In the numerical simulation, the parameter value is essential for the calculation result. Hence, the parameter calibration must be performed first [28]. In this study, the parameter calibration target is the argillaceous sandstone selected from Chongqing, China. The stress–strain curve is obtained through the uniaxial compression test (Figure 5). UCS is 23.61 MPa, the corresponding strain for the peak stress is 1.06%, and the elastic modulus is 4.5 Gpa. The curve in the postpeak phase indicates that this kind of argillaceous sandstone is type I rock. In FLAC3D, the strain-softening model is used to describe the nonlinear mechanical behavior by degrading the cohesion and friction angle based on the plastic shear strain. Through an iterative trial-and-error process, a numerical model consistent with the mechanical properties of rock mass is obtained (Figure 5). The parameter values used in the simulation are presented in Table 1. The calibration shows that the numerical stress–strain curve and shear breakage are close to the experimental result, and the progressive failure in the postpeak phase is similar. Therefore, the parameter values can be used in the following simulation.

#### 4. Test Results and Analysis

##### 4.1. Stress–Strain Property

The morphology of the complete stress–strain curve also changes as PFN inclination increases (Figure 6). Morphology refers to the slope of the curve in the prepeak stage, the number of stress peaks, and the stress reduction in the postpeak phase. When *β* is 15°, 45°, 60°, and 90°, stress decreases slowly in the postpeak stage. Specifically, when °, the strain hardening behavior is more obvious after yielding. Accordingly, the model is ductile in these situations. However, when *β* is 60° or 75°, the model is more brittle. The stress drop rate in the postpeak stage increases significantly. This kind of breakage is close to type II rock failure. Hence, the complete stress–strain curves can be divided into two types: type I curve has multiple stress peaks and shows strain-softening characteristics in the postpeak stage when °, 30°, 45°, 60°, and 90°. Type I curve is unimodal and with brittle failure in the postpeak stage when ° or 75°.

##### 4.2. Strength and Elastic Modulus

Rock mass strength and deformation before failure are the important parameters for rock breaking and supportive design in rock engineering. The effect of PFN inclination on rock mass strength and elastic modulus is shown in Figure 7(a). The and *β* are approximately positively correlated. However, the relationship between and *β* is nonlinear; when °, is the minimum value, which is 2.49 MPa; when ° and 15°, is about 4.3 MPa; when *β* is greater than 30°, becomes large as *β* increases. When °, is 22.65 MPa, and is 1.34%, which is close to the intact rock. Therefore, when the long axis of PFN is parallel to the loading direction (°), the decrease in strength is minimal, and when *β* is small, the influence on the stability of PFN-containing rock mass is significant. When *β* is 30°, it causes the greatest impact on the mechanical properties of rock mass.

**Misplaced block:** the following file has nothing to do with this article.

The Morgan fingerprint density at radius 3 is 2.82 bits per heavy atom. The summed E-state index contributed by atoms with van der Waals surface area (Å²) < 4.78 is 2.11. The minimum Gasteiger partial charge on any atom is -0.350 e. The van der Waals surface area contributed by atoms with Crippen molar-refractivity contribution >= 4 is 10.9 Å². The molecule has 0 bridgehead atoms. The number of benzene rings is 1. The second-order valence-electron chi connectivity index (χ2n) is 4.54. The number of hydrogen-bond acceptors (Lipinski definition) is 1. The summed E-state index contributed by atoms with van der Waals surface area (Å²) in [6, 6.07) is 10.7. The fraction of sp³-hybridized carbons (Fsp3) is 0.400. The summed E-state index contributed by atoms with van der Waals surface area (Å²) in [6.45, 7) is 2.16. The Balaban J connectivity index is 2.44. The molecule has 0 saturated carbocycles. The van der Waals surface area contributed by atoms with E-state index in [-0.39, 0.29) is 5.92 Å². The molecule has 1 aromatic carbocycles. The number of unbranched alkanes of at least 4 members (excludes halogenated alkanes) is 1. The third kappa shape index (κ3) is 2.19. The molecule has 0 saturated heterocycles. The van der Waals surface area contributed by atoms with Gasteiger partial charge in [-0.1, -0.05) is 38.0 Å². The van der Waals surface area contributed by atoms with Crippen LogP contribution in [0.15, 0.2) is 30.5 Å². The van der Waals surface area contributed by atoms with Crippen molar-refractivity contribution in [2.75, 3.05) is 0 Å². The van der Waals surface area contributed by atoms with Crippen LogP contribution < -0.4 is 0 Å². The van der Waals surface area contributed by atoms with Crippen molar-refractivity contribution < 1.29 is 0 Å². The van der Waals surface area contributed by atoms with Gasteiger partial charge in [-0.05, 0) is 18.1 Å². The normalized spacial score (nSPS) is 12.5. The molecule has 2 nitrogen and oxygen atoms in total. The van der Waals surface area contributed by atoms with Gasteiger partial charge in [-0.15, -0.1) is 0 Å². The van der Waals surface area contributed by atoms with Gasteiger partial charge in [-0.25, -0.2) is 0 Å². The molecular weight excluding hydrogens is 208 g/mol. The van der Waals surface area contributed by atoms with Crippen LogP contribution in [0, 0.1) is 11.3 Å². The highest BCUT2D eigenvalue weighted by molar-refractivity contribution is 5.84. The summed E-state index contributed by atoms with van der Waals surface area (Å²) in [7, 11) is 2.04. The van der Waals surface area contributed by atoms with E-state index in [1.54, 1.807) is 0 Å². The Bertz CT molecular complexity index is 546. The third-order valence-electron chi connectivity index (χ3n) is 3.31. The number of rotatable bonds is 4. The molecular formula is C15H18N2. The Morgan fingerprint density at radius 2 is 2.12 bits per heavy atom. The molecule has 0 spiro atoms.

**(a)**and**(b) Elastic modulus**

*β* has less effect on the elastic modulus of rock mass than that on UCS (Figure 7(b)). In general, the macroscopic elastic modulus of rock mass decreases when *β* is small. When *β* is 0° or 15°, *E* is 1.51 Gpa; when *β* is 30°, *E* is the smallest, which is 0.84 Gpa. *E* increases as *β* increases. When *β* is 90°, *E* reaches the maximum value of 3.79 Gpa, which is close to the intact rock.

##### 4.3. Secondary Crack Propagation

The propagation and penetration of secondary crack are the most essential factors affecting the load-bearing ability of rock mass. Secondary crack development in the PFN-containing rock mass and its relationship with the stress–strain curve when ° is shown in Figure 8. PFN crack initiation started in the early stage of compaction and is composed mainly of coplanar cracks (Figure 8(a)). As the load increases, coplanar cracks (generated by adjacent fractures) penetrate (Figure 8(b)) and form wing cracks along the loading direction (Figure 8(c)). Local crack propagation can lead to the insufficient fracture of the rock bridge, but the rock mass failure does not occur. In the aforementioned stages, the secondary crack is mainly a tensile crack. The rock mass loses its bearing capacity when the primary fracture and the secondary crack form the dominant fracture surface in it. The primary fracture does not completely cut the rock bridge along the main shear direction. The bearing capacity of model is not completely lost. The stress rises in postpeak stage as can be seen from Figure 8(f). In addition, due to the frictional slippage of the broken rock on the fracture surface, the rock still has residual strength in the postpeak stage (Figure 8(g)).

The plastic zone development inside the PFN-containing rock mass at different strains is illustrated in Figure 9. Rock mass failure with different PFN inclination angles has some common characteristics. Under compaction, the nonuniform distribution of internal stress leads to preferential cracking at the ends and in the middle of fractures. Secondary crack growth is relatively independent of each other in the early stage of compaction within a limited time and space around the fracture (Figures 9(a), 9(q), and 9(u)). The newly generated plastic zone is mainly tension failure or tension-shear mixed failure within this stage. Rock block movement is dominated by frictional slippage along the fracture surface after the visible model damage (Figures 9(f)–9(h). Therefore, the tensile failure of a plastic zone gradually transforms into shear failure in the postpeak stage (Figures 9(c), 9(g), 9(k), 9(o), 9(s), and 9(v)).